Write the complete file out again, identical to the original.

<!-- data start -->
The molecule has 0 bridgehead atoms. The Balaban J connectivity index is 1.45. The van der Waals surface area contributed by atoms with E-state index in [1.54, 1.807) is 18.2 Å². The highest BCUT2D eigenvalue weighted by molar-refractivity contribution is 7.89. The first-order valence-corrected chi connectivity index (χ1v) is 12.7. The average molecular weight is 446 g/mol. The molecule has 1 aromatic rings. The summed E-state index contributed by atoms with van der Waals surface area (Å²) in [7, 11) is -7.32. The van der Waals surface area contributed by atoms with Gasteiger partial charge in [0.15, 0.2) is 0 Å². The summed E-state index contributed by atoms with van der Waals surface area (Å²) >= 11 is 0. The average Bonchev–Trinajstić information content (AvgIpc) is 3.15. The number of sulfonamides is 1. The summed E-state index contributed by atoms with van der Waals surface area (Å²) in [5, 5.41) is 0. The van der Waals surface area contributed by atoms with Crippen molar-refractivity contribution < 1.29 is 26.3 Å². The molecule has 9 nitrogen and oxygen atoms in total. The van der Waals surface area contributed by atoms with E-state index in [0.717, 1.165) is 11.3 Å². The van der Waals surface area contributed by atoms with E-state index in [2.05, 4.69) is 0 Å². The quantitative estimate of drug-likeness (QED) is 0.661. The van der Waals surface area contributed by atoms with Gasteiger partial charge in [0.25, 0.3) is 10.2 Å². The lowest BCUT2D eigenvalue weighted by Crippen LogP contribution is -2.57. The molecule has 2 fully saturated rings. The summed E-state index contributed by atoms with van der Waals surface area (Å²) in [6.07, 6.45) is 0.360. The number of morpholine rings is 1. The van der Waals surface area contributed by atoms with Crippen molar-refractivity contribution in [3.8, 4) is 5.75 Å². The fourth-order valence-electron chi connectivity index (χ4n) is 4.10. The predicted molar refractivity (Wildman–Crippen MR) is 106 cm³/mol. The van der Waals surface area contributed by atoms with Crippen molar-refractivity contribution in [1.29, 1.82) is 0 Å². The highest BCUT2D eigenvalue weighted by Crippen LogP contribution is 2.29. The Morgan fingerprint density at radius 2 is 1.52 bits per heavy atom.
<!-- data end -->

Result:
The molecule has 0 bridgehead atoms. The Balaban J connectivity index is 1.45. The van der Waals surface area contributed by atoms with E-state index in [1.54, 1.807) is 18.2 Å². The highest BCUT2D eigenvalue weighted by molar-refractivity contribution is 7.89. The first-order valence-corrected chi connectivity index (χ1v) is 12.7. The average molecular weight is 446 g/mol. The molecule has 1 aromatic rings. The summed E-state index contributed by atoms with van der Waals surface area (Å²) in [7, 11) is -7.32. The van der Waals surface area contributed by atoms with Gasteiger partial charge in [0.15, 0.2) is 0 Å². The summed E-state index contributed by atoms with van der Waals surface area (Å²) >= 11 is 0. The average Bonchev–Trinajstić information content (AvgIpc) is 3.15. The number of sulfonamides is 1. The summed E-state index contributed by atoms with van der Waals surface area (Å²) in [5, 5.41) is 0. The van der Waals surface area contributed by atoms with Crippen molar-refractivity contribution < 1.29 is 26.3 Å². The molecule has 9 nitrogen and oxygen atoms in total. The van der Waals surface area contributed by atoms with E-state index in [0.717, 1.165) is 11.3 Å². The van der Waals surface area contributed by atoms with E-state index in [2.05, 4.69) is 0 Å². The quantitative estimate of drug-likeness (QED) is 0.661. The van der Waals surface area contributed by atoms with Gasteiger partial charge in [0.25, 0.3) is 10.2 Å². The lowest BCUT2D eigenvalue weighted by Crippen LogP contribution is -2.57. The molecule has 2 fully saturated rings. The summed E-state index contributed by atoms with van der Waals surface area (Å²) in [6.07, 6.45) is 0.360. The number of morpholine rings is 1. The van der Waals surface area contributed by atoms with Crippen molar-refractivity contribution in [3.8, 4) is 5.75 Å². The fourth-order valence-electron chi connectivity index (χ4n) is 4.10. The predicted molar refractivity (Wildman–Crippen MR) is 106 cm³/mol. The van der Waals surface area contributed by atoms with Crippen molar-refractivity contribution in [1.29, 1.82) is 0 Å². The highest BCUT2D eigenvalue weighted by Crippen LogP contribution is 2.29. The Morgan fingerprint density at radius 2 is 1.52 bits per heavy atom.